If you think the year in horror was solely comprised of "The Conjuring" and "Carrie," think again. Among examples of the genre that have opened in the last 12 months, those mainstream releases represent just a fraction of recent entries. The past year has provided many terrific occasions to celebrate the science of scaring audiences, particularly at film festivals like the Stanley, Fantastic Fest and Toronto’s Midnight Madness section — but the best opportunity to survey the state of scary narratives remains Halloween. Now that we’ve offered a foundation with the 10 classic indie horror films, here’s a look at some of the finest new entries in the genre.
"The ABC’s Of Death"
While "V/H/S" brought the anthology horror movie back, "The ABC’s of Death" takes the concept to a daunting extreme. Its producers commissioned horror shorts from an international array of rising genre directors, all of whom tackle the challenge in disparate ways. Each short corresponds to a different letter in the alphabet, used to represent another means of death: "A is for Apocalypse," "B is for Bigfoot" and so on. While the entire package runs long, the constant change up of style and shocks makes for a fascinating showcase of cinematic diversity, irrespective of the outré genres being drawn from. Standouts include "D Is For Dogfight," a wordless fight film with a brilliant surprise finish, and "T Is For Toilet," the only animated entry. Then again, "W Is For WTF!" is the wackiest selection, its mashup of inexplicable moments enough to make an Adult Swim cartoon look lucid. That title could equally apply to the utterly bizarre Japanese entry "F Is For Fart." Needless to say, "ABC’s Of Death" is wildly entertaining grab bag of surprises that has already a spawned an in-the-works sequel. Now on DVD and streaming platforms.
Contemporary cinema has featured a fair share of young, attractive vampires in recent years, but Neil Jordan’s "Byzantium" stands out for exploring that subject with a mixture of intelligence and gravitas. Based on Moira Buffini’s play "A Vampire Story," the story follows blood-sucking relatives Clara (Gemma Arterton) and Eleanor (Saoirse Ronan), centuries-old vampires whose precise relationship (sisters? mother and daughter?) is initially unclear. While Clara spends her nights turning a buck at seedy strip clubs and feeding on the occasional overly friendly client, Clara lives a life of solitude that she records in private diaries. Her personal recollections take the form of a solemn voiceover that sets the tone for a movie less interested in the technicalities of vampirism than the tangled emotions caused by it. But that’s not to say that Jordan doesn’t do justice to the genre. After its bloody opening sequence, "Byzantium" finds its two leads on the lam, leading to a ghastly millennia-spanning adventure that alternately draws on fairy tale and film noir tropes. Now on DVD and streaming platforms.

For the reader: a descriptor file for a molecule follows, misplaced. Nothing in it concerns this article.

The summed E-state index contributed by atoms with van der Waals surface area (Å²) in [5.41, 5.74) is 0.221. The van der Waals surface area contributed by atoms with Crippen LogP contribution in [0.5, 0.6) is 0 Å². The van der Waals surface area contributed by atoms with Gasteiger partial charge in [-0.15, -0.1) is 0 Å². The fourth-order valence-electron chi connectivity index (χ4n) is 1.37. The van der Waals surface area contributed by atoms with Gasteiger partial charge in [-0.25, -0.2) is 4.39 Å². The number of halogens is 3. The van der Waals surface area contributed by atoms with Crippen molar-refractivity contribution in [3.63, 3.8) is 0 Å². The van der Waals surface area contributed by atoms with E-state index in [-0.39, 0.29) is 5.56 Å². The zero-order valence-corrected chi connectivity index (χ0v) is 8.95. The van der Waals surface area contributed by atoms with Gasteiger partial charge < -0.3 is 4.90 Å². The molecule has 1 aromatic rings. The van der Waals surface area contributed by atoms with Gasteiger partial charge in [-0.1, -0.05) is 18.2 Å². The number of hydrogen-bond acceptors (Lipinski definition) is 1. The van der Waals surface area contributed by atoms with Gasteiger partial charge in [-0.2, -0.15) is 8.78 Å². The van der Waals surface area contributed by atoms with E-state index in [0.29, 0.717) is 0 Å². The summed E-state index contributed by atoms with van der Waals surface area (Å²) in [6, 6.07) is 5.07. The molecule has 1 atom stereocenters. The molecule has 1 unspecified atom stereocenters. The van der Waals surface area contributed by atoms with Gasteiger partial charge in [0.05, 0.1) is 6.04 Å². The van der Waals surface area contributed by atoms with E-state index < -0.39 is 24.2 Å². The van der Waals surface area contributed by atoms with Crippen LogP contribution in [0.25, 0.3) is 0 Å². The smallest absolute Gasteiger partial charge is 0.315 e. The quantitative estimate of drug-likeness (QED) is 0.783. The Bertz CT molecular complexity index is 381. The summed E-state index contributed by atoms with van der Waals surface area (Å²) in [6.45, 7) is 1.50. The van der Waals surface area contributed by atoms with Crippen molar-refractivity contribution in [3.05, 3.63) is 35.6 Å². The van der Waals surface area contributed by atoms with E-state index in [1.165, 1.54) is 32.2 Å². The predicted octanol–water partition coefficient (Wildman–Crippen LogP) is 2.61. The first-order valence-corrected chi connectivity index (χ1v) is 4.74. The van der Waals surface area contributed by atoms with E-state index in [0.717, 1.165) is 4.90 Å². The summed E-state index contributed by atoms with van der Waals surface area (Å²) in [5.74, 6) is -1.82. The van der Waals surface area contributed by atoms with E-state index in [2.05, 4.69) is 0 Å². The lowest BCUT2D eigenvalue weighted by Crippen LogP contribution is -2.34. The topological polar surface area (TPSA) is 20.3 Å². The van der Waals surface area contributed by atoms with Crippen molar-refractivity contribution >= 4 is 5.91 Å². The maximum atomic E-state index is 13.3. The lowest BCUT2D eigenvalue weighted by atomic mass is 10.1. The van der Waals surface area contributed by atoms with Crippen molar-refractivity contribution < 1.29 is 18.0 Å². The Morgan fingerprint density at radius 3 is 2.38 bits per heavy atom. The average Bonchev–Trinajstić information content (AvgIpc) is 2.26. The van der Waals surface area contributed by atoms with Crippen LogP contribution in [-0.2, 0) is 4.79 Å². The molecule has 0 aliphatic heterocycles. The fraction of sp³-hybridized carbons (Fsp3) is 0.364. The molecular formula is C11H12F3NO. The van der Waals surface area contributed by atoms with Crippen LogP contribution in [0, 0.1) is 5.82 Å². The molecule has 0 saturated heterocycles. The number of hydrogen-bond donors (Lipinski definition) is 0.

Though it originally made the festival rounds in 2006, the tense debut of director Jonathan Levine ("50/50," "Warm Bodies") is an impressively economical slasher about a group of teens holed up in a cabin for a weekend that goes violently wrong when a mysterious killer starts knocking them off one by one. With a mesmerizingly cryptic performance from Amber Heard in the titular lead role, "Mandy Lane" manages to explore the social phobias caused by teen cliques and early pubescent desires while framing the violence with quiet, lyrical touches that push the doom-laden story in arty directions. Viewed in hindsight, it’s one of the most assured debuts of the past decade, even if it offers no indication of the various directions Levine would take next. More than anything else, "Mandy Lane" features expert craftsmanship, its evocative cinematography as effective as the bloody showdowns.
Survival stories often occupy an ambiguous space in the horror genre, lingering somewhere between misogyny and female empowerment. The "final girl" trope pits a lone, frequently virginal woman against some ungodly threat, both glamorizing her struggle and imbuing it with dread. While generally conventional, Katie Aselton’s "Black Rock" contains a nice twist on the genre by dividing that archetype among three strong women as they dodge a pair of murderers on a remote island. Aselton’s unassuming guilty pleasure gently diverges from a familiar scenario with impressively tense results. Now on DVD and streaming platforms.
Barry Levinson isn’t a natural fit for the horror genre, but with "The Bay," he dips his toes in the eco-thriller genre to curiously provocative effect. Although technically a found footage assemblage of incidents replete with shaky cam effects, "The Bay" contains a more advanced collage of media than one usually finds in this overdone style, coupled with a cogent basis in reality that often makes it closer to a documentary than an appropriation of the form. The story tracks a 24-hour period on July 4, 2009 when a parasitic infiltration of the water in Claridge, Maryland threatened to infect the entire town. While the rash of deaths and close encounters with the leech-like parasites borrow liberally from the traditions of zombie and alien invasion movies, the source of the chills never strays too far from the real world. Now on DVD and streaming platforms.